Commentary

Entry Into U.S. Ad Tech Big Deal For This Small Company

Berlin-based mobile data exchange adsquare announced its entry into the U.S. market in late January, and it’s excited to open its New York office. The company’s CEO, Tom Laband, will be based in New York and hire sales people to staff the office.

To launch its U.S. entry, adsquare is hosting an invitation-only event on Thursday for agency partners and others.

It’s surely an interesting and risky time to enter the market, since the ad tech ecosystem is undergoing consolidation. Firms are being acquired, while some, like AppNexus, will join The Trade Desk, Rubicon Project, and Rocket Fuel, in the public markets, to name three, and many firms may fail. Time will tell.

But don’t say that to adsquare. The company believes working with U.S. partners is critical in order to grow. It's already doing business in the “EU Five”—Germany, the U.K., France, Spain, and Italy—plus, Denmark, Sweden, Finland, Norway, Austria, and Switzerland. In Europe, the campaigns are much smaller. The company also works with large advertisers in Europe, as well as agency trading desks like Xaxis, Accuen, Cadreon, and others.

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Adsquare wants to increase the scale of its campaigns, plus, “the U.S. market is so much more advanced,” said Daniel Rieber, VP of marketing. "The ad-tech landscape is much different in the U.S. than in Europe.”

How so?

“In Germany, we have to say why mobile is important and why agencies should do campaigns programmatically. They question mobile programmatic in Germany. The market is one step behind.”

Fair enough.

“We have to educate people on what mobile programmatic is and how it works before we can eventually talk about our company,” he said.

Education also continues in the U.S. as well, simply because the technology is evolving so rapidly and there are so many vendors on the scene. Tech integrations aren’t so easy. In addition, agencies and marketers are becoming more discerning, to separate the wheat from the chaff. And in the U.S., marketers now have their own trading desks and programmatic units which has empowered them to some extent.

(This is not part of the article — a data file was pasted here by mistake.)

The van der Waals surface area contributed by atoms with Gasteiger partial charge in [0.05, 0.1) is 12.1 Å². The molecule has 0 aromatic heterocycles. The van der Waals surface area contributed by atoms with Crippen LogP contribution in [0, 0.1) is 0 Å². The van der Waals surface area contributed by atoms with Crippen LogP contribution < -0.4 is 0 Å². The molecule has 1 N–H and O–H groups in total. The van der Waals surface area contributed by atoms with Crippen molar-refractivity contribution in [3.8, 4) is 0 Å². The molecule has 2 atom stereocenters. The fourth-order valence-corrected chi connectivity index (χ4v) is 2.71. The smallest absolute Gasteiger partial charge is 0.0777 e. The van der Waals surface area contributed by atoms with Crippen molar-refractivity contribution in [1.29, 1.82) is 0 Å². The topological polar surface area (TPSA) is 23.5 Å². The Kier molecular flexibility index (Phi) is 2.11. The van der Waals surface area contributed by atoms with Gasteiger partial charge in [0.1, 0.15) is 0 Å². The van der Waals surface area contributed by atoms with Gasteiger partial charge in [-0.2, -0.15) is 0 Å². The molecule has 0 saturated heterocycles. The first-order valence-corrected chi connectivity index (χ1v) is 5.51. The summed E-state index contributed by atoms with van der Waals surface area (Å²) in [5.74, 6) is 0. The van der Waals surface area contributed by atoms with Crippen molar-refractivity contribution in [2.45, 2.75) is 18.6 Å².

Alexandrina (“Alex”) Hadzhiyska, adsquare’s senior marketing manager, noted that in Germany agencies and marketers automatically refer to the challenges of doing programmatic: ad fraud, privacy and transparency issues, etc.

To be sure, the European privacy framework is different. “We have a great privacy structure in Germany. Consumer data has to be anonymous,” Hadzhiyska said. In the U.S., companies can use consumes’ IP addresses for targeting and building profiles. In Germany, this isn’t permitted; the IP address is considered personally identifiable information.

She noted that “you can cut the IP address so that it’s not so precise. In Germany, you must have at least seven people in order to segment, otherwise you can easily identify consumers.”

What distinguishes adsquare from all the rest? Rieber said the company is built as a “privacy-first system” for starters. “We’re doing so much to protect privacy,” he said. But in the end, there’s always a “grey zone,” so third parties like TRUSTe and other privacy compliance partners are needed.

“There are a lot of platforms and providers in this field. We focus on mobile-first, we’re neutral and transparent. You’re not buying black-box audiences, and you can see which data comes from which provider,” Rieber said. “Adsquare is an exchange, but it has a lot of location intelligence behind it and it uses household data.” In addition, it has pre-bid integrations.

“We make all the location data available in real time, so we call our technology a real-time data exchange. And we go beyond location -- which means we not only use where someone is, but what someone is doing on their mobile device and what apps someone is using, and what they’re doing on their apps,” Rieber said.

The company works with first-party partners and has its own private marketplace for data.

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